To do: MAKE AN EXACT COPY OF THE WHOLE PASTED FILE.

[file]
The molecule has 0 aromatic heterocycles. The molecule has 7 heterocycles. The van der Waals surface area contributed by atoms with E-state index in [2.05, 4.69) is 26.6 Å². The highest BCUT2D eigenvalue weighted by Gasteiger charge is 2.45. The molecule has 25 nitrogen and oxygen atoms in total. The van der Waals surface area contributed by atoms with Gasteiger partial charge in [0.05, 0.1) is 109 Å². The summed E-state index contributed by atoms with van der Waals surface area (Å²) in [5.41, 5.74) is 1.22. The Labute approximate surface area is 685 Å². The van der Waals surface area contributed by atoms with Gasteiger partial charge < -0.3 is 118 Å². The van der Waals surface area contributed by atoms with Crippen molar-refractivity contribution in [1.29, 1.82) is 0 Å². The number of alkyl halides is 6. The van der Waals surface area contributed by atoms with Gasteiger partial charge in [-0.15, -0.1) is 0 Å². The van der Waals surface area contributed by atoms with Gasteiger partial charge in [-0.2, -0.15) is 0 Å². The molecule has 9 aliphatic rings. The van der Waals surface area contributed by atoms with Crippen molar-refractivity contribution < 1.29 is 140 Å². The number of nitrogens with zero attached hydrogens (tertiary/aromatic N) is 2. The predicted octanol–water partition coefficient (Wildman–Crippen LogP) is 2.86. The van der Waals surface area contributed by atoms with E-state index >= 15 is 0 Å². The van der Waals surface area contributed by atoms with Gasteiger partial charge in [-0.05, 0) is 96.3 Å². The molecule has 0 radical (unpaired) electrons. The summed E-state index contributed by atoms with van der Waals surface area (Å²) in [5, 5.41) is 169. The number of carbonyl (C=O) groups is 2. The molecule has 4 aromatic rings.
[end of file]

The molecule has 0 aromatic heterocycles. The molecule has 7 heterocycles. The van der Waals surface area contributed by atoms with E-state index in [2.05, 4.69) is 26.6 Å². The highest BCUT2D eigenvalue weighted by Gasteiger charge is 2.45. The molecule has 25 nitrogen and oxygen atoms in total. The van der Waals surface area contributed by atoms with Gasteiger partial charge in [0.05, 0.1) is 109 Å². The summed E-state index contributed by atoms with van der Waals surface area (Å²) in [5.41, 5.74) is 1.22. The Labute approximate surface area is 685 Å². The van der Waals surface area contributed by atoms with Gasteiger partial charge < -0.3 is 118 Å². The van der Waals surface area contributed by atoms with Crippen molar-refractivity contribution in [1.29, 1.82) is 0 Å². The number of alkyl halides is 6. The van der Waals surface area contributed by atoms with Gasteiger partial charge in [-0.15, -0.1) is 0 Å². The van der Waals surface area contributed by atoms with Gasteiger partial charge in [-0.2, -0.15) is 0 Å². The molecule has 9 aliphatic rings. The van der Waals surface area contributed by atoms with Crippen molar-refractivity contribution < 1.29 is 140 Å². The number of nitrogens with zero attached hydrogens (tertiary/aromatic N) is 2. The predicted octanol–water partition coefficient (Wildman–Crippen LogP) is 2.86. The van der Waals surface area contributed by atoms with E-state index >= 15 is 0 Å². The van der Waals surface area contributed by atoms with Gasteiger partial charge in [-0.05, 0) is 96.3 Å². The molecule has 0 radical (unpaired) electrons. The summed E-state index contributed by atoms with van der Waals surface area (Å²) in [5, 5.41) is 169. The number of carbonyl (C=O) groups is 2. The molecule has 4 aromatic rings.